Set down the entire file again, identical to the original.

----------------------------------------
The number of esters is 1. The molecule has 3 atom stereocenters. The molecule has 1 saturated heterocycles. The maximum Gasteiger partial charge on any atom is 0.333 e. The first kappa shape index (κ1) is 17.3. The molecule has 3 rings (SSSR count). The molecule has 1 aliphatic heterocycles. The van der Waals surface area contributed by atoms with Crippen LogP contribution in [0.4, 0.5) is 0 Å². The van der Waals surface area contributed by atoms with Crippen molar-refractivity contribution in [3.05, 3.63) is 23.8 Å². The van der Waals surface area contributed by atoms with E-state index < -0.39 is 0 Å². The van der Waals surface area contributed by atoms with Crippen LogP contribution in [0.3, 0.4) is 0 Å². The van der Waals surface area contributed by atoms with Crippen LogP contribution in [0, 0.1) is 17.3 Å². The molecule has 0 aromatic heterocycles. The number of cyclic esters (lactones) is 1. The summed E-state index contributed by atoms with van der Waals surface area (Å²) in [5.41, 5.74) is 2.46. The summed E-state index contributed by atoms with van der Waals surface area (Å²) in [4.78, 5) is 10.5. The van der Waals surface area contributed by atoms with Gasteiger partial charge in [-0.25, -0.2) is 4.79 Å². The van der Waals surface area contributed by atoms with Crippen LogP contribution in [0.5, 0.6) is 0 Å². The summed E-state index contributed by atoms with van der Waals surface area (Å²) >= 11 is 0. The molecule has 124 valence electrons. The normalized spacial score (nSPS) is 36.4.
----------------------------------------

The number of esters is 1. The molecule has 3 atom stereocenters. The molecule has 1 saturated heterocycles. The maximum Gasteiger partial charge on any atom is 0.333 e. The first kappa shape index (κ1) is 17.3. The molecule has 3 rings (SSSR count). The molecule has 1 aliphatic heterocycles. The van der Waals surface area contributed by atoms with Crippen LogP contribution in [0.4, 0.5) is 0 Å². The van der Waals surface area contributed by atoms with Crippen molar-refractivity contribution in [3.05, 3.63) is 23.8 Å². The van der Waals surface area contributed by atoms with E-state index < -0.39 is 0 Å². The van der Waals surface area contributed by atoms with Crippen LogP contribution in [0.3, 0.4) is 0 Å². The van der Waals surface area contributed by atoms with Crippen LogP contribution in [0, 0.1) is 17.3 Å². The molecule has 0 aromatic heterocycles. The number of cyclic esters (lactones) is 1. The summed E-state index contributed by atoms with van der Waals surface area (Å²) in [5.41, 5.74) is 2.46. The summed E-state index contributed by atoms with van der Waals surface area (Å²) in [4.78, 5) is 10.5. The van der Waals surface area contributed by atoms with Gasteiger partial charge in [-0.25, -0.2) is 4.79 Å². The van der Waals surface area contributed by atoms with Crippen LogP contribution in [0.5, 0.6) is 0 Å². The summed E-state index contributed by atoms with van der Waals surface area (Å²) >= 11 is 0. The molecule has 124 valence electrons. The normalized spacial score (nSPS) is 36.4.